I am currently taking three seminary courses: Biblical Archaeology, Christian Theology II (Christology (the study of Christ), Soteriology (Salvation), and Pnuematology (Holy Spirit)), and Pastoral Counseling. It has been a lot of work, and while quite rewarding, I have also been pretty tired. We cover so much territory so quickly that I have wondered what to share that wouldn’t involve creating a context first, and I’ve decided to share about the incarnation.
The incarnation refers to Jesus becoming human. John 1 says that the Word who existed from the beginning, who both was God, and was with God, became flesh. So Jesus who is fully God, the living Word, became en-fleshed (incarnated) into a human body, thus becoming fully human. It is a great paradox that Jesus is wholly God and wholly man, but this is what happened. Jesus is the Son of God, and Jesus is the Son of Man. Only as wholly God and wholly man could He bring reconciliation and mediation between these worlds that should never have had such a chasm between them. There is so much to say regarding these two natures of Jesus that exist in His one person, but I will highlight just a few:
Most striking to me is that as the Son of Man Jesus represents THE man–He represents what all humanity should look like when filled with the life of God (the Spirit of God). We think of ourselves as humanity, and come up with sometimes negative conclusions about our human state. But as Jesus demonstrates, it is not being human that is the problem, but the illness (sinfulness) that has crept into every aspect of humanity and transformed our “normal”. Jesus comes with freedom, and lives as God intended for all humanity. Comparatively, we cannot possibly match Him, yet God created us (and is recreating us) to live like Christ. This is truly incredible.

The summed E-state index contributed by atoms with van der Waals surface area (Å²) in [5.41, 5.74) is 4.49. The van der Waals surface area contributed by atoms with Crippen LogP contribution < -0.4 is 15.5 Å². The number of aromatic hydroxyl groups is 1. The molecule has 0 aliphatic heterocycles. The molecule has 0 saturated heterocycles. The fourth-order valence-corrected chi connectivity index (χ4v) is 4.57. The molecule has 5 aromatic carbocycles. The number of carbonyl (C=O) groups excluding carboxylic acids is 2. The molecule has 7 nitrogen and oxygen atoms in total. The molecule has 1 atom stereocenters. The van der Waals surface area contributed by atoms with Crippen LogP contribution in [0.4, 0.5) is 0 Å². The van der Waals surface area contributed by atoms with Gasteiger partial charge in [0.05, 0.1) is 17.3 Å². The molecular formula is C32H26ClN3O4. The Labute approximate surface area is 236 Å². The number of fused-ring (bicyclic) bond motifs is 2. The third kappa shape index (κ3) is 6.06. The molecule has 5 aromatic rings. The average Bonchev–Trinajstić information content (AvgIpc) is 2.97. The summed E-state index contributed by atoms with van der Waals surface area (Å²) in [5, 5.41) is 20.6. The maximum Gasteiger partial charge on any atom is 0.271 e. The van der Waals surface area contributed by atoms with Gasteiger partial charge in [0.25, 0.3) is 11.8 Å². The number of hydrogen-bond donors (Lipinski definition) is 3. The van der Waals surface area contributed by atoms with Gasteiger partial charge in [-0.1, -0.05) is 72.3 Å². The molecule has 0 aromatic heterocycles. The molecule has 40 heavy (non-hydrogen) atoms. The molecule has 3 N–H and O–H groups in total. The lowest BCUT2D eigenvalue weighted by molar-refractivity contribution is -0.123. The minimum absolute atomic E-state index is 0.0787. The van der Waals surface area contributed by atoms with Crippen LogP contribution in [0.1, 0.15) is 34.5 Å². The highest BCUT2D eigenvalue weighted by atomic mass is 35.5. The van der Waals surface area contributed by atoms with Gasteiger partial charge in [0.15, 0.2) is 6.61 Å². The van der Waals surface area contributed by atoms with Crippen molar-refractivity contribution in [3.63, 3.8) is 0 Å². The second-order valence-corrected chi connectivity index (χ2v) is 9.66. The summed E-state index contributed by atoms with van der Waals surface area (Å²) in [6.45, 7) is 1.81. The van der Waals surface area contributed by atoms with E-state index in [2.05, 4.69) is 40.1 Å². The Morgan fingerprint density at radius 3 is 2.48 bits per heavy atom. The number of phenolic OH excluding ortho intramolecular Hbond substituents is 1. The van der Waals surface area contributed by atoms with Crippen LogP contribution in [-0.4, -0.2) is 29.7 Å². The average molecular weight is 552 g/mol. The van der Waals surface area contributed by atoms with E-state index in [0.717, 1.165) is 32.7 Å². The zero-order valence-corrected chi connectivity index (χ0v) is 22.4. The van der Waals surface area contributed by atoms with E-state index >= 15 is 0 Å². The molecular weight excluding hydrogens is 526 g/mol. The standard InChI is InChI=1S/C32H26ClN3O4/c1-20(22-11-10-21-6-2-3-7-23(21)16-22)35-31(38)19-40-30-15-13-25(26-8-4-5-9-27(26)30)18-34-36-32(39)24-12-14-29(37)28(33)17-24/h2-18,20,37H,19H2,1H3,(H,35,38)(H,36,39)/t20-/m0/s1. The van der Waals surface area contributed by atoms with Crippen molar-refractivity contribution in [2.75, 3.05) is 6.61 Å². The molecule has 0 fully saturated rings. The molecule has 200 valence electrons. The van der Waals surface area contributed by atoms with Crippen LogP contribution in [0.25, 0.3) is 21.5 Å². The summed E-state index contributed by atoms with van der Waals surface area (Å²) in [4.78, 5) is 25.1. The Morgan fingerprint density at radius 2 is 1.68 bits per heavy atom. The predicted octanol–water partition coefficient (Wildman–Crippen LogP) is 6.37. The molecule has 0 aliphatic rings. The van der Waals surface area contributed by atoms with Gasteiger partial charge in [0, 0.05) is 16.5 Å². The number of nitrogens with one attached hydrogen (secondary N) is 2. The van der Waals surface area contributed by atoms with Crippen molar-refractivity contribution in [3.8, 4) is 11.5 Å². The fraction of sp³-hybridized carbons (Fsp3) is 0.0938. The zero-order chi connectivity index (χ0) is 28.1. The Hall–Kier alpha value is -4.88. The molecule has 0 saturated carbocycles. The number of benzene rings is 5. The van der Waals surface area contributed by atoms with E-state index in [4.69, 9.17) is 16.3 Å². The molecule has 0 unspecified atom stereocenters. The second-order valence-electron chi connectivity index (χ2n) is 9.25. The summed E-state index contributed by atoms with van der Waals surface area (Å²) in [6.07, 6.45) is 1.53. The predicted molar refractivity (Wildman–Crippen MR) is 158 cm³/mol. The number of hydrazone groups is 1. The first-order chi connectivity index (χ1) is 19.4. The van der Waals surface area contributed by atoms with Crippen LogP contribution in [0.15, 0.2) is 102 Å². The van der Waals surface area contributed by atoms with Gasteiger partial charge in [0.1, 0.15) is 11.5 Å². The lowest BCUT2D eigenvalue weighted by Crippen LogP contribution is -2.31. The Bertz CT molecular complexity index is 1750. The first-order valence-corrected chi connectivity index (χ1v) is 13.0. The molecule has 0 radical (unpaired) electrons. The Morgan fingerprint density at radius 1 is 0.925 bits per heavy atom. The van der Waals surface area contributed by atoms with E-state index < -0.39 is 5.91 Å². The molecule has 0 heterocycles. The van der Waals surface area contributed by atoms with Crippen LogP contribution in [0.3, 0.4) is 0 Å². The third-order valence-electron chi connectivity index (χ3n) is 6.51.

Also, as the Son of Man, Jesus is able to fully relate to us, and this is another aspect that is so amazing yet so hard to fully grasp. He knows us as God, but He also KNOWS us as a fellow man. I have frequently heard it mentioned that Jesus understands our sin and pain, having born these on the cross, but there is so much more than that. He also simply understands what it feels like to be human and to have limits–the joys of humanity, the temptations, the sorrows–He knows and has experienced all of it. It is incomprehensible.
Jesus is no less amazing as the Son of God. Jesus is uniquely the Son of God–we are adopted sons and daughters of Christ (able to receive the inheritance and lifestyle that comes along with that sonship), but He alone is THE Son of God. He alone was born of God. We (Christians) were re-born of God (and those who have not experienced this are invited to receive His salvation as He died for the sins of the whole world)–but we are only adopted siblings of Jesus, since we are birthed by humanity. This differentiation brings a new level of exaltation to Christ, and it also has ramifications for us in understanding God’s love. How awesome is it that we would be considered a fellow inheritor of the Kingdom, as if we were born of God ourselves!?!
The last I will mention is how awesome it is that Jesus, the Son of God, has become our salvation. His name is Yeshua (salvation); and indeed, He is the living embodiment of salvation in every way. If He were only the Son of Man, as Jews expect of HaMashiach (the Messiah), then He could have conquered and brought healing to the physical realm only. Instead He is the thread that can mend the gap between the heavens and the earth. He brings full restoration both spiritually and physically–it is a “now” and “not yet” promise, and I am so excited for the completion of this reconciliation.